Findings from a new review of studies suggest that studies may have underestimated the effect of obesity during childhood and adolescence on later health. The analysis, one of the largest ever to address the issue, included close to 50,000 children.
Compared to children and teens at a healthy weight, those who were obese were more likely to have risk factors for heart disease and diabetes including high blood pressure, cholesterol, and blood sugar.
Researcher Claire Friedemann, a doctoral candidate in health sciences at the University of Oxford in the U.K., stated that, "Parents and health policymakers need to understand that obesity in childhood affects much more than appearance." "Obesity affects a child’s health and puts them on a path for developing many health issues as they get older."
The analysis included 63 studies published between 2000 and 2011 that included a total of 49,220 healthy children between the ages of 5 and 15. All measured the children’s weight as well as one or more of the known risk factors for heart disease and diabetes.
Compared to children and teens whose weight was normal, obese children and teens had significantly higher blood pressure. Obesity also led to higher levels of cholesterol and fat in the bloodstream, as measured by total cholesterol and triglycerides.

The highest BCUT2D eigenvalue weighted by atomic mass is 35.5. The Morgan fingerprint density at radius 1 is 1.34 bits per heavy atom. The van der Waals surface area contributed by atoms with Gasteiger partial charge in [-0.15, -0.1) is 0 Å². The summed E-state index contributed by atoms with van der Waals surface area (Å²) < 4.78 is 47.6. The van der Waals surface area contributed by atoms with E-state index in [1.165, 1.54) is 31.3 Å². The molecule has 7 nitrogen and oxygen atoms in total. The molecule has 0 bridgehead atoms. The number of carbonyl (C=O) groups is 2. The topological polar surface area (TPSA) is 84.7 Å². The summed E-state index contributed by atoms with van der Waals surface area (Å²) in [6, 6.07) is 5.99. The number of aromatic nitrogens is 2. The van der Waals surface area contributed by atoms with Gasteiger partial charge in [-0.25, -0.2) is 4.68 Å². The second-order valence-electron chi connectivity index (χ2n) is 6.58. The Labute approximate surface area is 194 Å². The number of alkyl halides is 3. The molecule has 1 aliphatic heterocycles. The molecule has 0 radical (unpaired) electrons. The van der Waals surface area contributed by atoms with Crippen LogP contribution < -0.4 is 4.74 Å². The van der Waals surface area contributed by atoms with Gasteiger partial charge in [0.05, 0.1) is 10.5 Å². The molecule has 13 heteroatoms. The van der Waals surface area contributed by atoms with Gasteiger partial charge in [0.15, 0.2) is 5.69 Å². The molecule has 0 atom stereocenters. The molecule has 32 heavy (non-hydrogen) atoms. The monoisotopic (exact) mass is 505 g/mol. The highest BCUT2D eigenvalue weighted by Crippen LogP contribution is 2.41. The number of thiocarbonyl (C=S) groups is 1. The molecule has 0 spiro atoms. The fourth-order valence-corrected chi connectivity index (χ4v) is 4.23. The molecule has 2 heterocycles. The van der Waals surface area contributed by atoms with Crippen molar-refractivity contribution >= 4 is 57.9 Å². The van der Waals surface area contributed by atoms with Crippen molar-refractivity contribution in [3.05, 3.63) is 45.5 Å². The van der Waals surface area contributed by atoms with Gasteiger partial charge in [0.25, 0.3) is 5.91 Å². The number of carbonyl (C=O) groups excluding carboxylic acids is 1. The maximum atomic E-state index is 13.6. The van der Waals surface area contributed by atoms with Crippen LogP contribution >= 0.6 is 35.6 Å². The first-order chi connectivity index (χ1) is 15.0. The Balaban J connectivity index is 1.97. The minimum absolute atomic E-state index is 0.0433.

Levels of insulin and insulin resistance — both indicators of high risk for diabetes — were also much higher in obese children. Obese children and teens were also more likely than their peers to have a thickening of the heart muscle, which is a risk for heart disease in adults.
This evidence of an impact on the heart as early as childhood is particularly worrisome, researchers Lee Hudson and Russell M. Viner, of London’s Institute of Child Health, write in an editorial. "The current review provides a stark illustration of the probable threat that childhood obesity poses."
The obesity rate among children in the U.S. has tripled since 1980. According to the CDC, close to 17% of children and teens (or 12.5 million) in this country are obese.
The study and editorial appear this week in the journal BMJ, Sept, 25, 2012